FORT COLLINS, Co. — No matter the time or place, it’s impossible to keep Liam Sullivan out of the pool.
From a young age, the Bar Harbor native fell in love with the sport of swimming. Even before Sullivan began doing it competitively in second grade, he knew swimming was going to shape his life forever.
“There weren’t really any swimmers in my family, and I had to beg my mom to let me do it because it was such a big social thing,” Sullivan said. “I’ve always loved being in the water and being in the pool, and when I got old enough for sports, swimming was the No. 1 thing on my mind.”
Nearly nine years later, Sullivan, a junior in high school, is swimming more than ever before. Since that day, his love for the sport has taken him on a journey from eastern Maine to a new setting, one over 2,000 miles away from home.
In August, Sullivan, who has spent years swimming for Mount Desert Island High School and the MDI YMCA Sharks, decided to spend a semester away from Bar Harbor to hone his skills in a different environment. That decision brought him to the mountains of Colorado, where he’s temporarily competing for the Fort Collins Area Swim Team.
“I’d been thinking about studying abroad or trying something new for a while, and I was looking into all sorts of different options,” Sullivan said. “I have some family friends [in Fort Collins] who let me stay with them and had been talking about spending a summer or two out here. It was an opportunity I knew would work out well.”
At first, adjusting to Colorado wasn’t easy for Sullivan. It’s not just swimming at an elevation 5,000 feet higher and adjusting to life at Rocky Mountain High School, which has four times as many students as MDI. Sullivan also has increased his training workload by 10 hours per week.
“It’s definitely taken some getting used to,” Sullivan said. “I’m doing a lot more dry-land training — weights, conditioning and those sorts of things. It’s very intense, but I’ve gotten the hang of it and am getting better every day.”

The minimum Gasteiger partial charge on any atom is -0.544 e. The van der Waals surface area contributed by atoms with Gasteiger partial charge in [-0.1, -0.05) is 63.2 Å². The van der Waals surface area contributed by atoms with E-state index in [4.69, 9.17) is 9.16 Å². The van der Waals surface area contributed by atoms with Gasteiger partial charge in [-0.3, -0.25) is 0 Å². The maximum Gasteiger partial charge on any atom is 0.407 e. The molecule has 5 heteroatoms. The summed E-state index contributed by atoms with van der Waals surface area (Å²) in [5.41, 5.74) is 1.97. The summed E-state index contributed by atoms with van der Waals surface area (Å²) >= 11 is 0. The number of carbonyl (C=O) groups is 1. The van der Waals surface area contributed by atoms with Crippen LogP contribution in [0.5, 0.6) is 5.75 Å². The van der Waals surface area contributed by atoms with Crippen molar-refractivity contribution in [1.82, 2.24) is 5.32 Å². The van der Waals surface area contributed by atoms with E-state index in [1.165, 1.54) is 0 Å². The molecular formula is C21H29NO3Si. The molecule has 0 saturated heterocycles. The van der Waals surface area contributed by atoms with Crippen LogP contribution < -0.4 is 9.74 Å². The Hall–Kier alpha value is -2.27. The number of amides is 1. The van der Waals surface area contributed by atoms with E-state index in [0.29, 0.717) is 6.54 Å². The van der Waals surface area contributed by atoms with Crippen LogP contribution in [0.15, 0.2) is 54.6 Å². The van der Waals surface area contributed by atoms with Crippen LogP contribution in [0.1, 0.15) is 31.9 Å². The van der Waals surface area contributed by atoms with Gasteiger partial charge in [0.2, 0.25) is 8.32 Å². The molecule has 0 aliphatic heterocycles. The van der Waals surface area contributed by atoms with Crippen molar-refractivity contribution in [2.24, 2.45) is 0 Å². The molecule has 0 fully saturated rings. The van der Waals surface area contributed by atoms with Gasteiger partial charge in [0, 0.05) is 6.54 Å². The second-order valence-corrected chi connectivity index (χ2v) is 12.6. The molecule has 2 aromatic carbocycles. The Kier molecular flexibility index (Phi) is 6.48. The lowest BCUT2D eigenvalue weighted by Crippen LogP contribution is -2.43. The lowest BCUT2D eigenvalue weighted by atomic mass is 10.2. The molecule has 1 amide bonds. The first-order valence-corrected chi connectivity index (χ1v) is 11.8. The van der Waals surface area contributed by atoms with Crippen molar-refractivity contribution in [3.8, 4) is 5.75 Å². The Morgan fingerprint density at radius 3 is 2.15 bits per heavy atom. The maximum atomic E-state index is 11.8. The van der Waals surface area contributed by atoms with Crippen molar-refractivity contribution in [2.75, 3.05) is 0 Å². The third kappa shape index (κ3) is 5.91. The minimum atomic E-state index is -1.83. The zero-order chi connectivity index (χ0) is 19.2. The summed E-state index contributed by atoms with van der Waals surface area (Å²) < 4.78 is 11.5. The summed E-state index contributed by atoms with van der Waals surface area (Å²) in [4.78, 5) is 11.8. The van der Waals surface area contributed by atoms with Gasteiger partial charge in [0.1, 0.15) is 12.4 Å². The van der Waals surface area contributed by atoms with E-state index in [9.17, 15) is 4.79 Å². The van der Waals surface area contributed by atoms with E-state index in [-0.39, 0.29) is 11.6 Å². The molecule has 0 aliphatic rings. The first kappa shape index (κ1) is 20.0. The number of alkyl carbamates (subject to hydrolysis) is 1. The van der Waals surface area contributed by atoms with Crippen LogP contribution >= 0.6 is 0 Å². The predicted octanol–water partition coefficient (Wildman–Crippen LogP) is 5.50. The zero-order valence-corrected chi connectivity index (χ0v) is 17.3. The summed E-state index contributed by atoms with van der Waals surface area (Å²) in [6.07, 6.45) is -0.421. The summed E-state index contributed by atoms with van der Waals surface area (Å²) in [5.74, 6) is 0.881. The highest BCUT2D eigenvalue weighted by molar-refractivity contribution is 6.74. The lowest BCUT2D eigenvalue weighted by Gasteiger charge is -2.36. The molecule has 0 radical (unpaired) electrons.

Sullivan already has claimed numerous accolades for the Trojans and Sharks at the team and individual levels. In addition to winning state titles in the 100-meter breaststroke in February and the 200-meter IM each of the past two years, he also was one of just two swimmers in Maine to be named Scholastic All-American for USA Swimming. His name is all over the records boards at the MDI YMCA pool.
Although he’s just a junior, Sullivan already has plans to swim when he attends college. He isn’t sure where that will be, but he’s already discussed a few possible destinations with coaches and family members.
“I’m torn between D-III and D-I,” Sullivan said. “I’m not totally sure I see myself at a big-time program, but it’s hard to say. So far, it’s mostly been about the ball rolling in the recruiting process.”
Before that, though, Sullivan has more than two months left in Colorado and three semesters of swimming for MDI. Because Sullivan participated without registering as a full-time member and does not intend to swim for Rocky Mountain, he will be eligible to swim for the Trojans when he returns to Bar Harbor for the second semester.
When he does return, a loaded MDI team — the Trojans already have Jacob Mitchell, Herbie Shaw, Isaac Weaver, Lanvin Estacio, Amos Price and others returning — will get even better. The boys’ team placed fifth in last year’s Class B championship meet in Orono, and Sullivan said this group expects to be in the thick of the championship hunt come February.
“It’s fun out here, but I’m also excited to come back,” Sullivan said. “I wouldn’t have come out here [to Colorado] if it wasn’t a guarantee I’d be able to come back for the rest of the season. … I’m going to be back better than ever to help my team and my friends win.”